# Does there exist a linear transformation from $\mathbb{R}^3 \to\mathbb{R}^3$ such that $T((1,1,1)) = (1,2,3), T((1,2,1) = (1,1,1)$?

I tried making the column vectors $(1,1,1)$ and $(1,2,1)$ into a matrix, but because it's $3\times2$, it's noninvertible. Does this mean that I cannot recover the linear transformation without a third vector? Do the vectors that define the transformation $(1,1,1)$ and $(1,2,1)$ have to form a basis for the subspace they're being transformed from for the transformation to be defined? Sorry if I'm mixing things up or wording things in a confusing manner.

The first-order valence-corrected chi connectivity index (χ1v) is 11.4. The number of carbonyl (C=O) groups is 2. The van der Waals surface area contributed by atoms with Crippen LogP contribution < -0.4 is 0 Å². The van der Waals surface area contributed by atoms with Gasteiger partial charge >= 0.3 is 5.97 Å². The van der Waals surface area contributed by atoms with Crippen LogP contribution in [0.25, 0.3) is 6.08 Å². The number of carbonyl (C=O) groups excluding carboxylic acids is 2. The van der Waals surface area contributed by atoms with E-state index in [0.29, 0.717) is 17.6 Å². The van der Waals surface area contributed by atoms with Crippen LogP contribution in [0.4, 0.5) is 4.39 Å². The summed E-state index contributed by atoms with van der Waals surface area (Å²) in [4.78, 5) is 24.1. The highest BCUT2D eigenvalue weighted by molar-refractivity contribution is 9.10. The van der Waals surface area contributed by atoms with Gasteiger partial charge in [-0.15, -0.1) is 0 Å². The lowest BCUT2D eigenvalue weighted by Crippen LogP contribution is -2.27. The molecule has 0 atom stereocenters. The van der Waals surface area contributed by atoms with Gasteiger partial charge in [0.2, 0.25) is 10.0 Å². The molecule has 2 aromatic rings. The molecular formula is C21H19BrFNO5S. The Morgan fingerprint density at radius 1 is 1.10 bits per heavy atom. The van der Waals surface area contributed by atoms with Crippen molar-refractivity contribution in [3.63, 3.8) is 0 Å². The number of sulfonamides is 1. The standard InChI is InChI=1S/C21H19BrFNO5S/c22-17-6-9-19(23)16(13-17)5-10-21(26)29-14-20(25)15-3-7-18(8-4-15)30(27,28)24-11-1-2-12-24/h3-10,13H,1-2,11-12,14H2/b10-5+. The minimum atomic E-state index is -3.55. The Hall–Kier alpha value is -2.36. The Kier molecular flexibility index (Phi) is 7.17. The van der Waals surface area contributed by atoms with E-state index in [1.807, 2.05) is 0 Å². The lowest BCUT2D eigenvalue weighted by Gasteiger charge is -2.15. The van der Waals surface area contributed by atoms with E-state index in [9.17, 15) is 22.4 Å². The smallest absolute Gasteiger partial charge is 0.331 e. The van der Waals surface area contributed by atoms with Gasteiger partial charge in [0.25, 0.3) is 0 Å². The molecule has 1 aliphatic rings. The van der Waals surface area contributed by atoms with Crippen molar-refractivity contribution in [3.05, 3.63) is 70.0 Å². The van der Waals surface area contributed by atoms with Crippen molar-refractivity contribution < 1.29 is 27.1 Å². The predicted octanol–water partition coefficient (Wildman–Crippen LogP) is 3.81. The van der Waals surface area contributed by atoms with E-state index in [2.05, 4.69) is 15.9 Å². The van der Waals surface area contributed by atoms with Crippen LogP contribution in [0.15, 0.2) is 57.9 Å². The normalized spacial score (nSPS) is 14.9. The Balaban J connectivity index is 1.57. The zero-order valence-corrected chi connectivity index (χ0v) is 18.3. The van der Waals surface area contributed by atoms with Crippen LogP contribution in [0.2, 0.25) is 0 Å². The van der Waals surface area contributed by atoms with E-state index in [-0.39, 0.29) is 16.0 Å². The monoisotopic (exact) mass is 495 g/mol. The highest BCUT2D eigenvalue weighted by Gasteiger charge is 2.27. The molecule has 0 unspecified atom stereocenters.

You're looking for a matrix $$\begin{pmatrix} a&b&c\\ e&f&g\\ h&i&j \end{pmatrix}$$ such that $$\begin{pmatrix} a&b&c\\ e&f&g\\ h&i&j \end{pmatrix} \begin{pmatrix} 1\\ 1\\ 1 \end{pmatrix} = \begin{pmatrix} 1\\ 2\\ 3 \end{pmatrix}$$ and $$\begin{pmatrix} a&b&c\\ e&f&g\\ h&i&j \end{pmatrix} \begin{pmatrix} 1\\ 2\\ 1 \end{pmatrix} = \begin{pmatrix} 1\\ 1\\ 1 \end{pmatrix} .$$ If you do the multiplications you get six equations $$\begin{cases} a+b+c=1 \\ e+f+g=2 \\ h+i+j=3 \\ a+2b+c=1 \\ e+2f+g= 1 \\ h+2i+j=1 \end{cases}.$$ You can easily find (by subtraction [e.g. $$a+b+c=1$$ and $$a+2b+c=1$$]) that $$b=0$$, $$f=-1$$, $$i=-2$$. Then for example choose $$a=1, c=0, e=3,g=0, h=5,j=0$$ and you can conclude that $$\begin{pmatrix} 1&0&0\\ 3&-1&0\\ 5&-2&0 \end{pmatrix}$$ is a solution to your problem.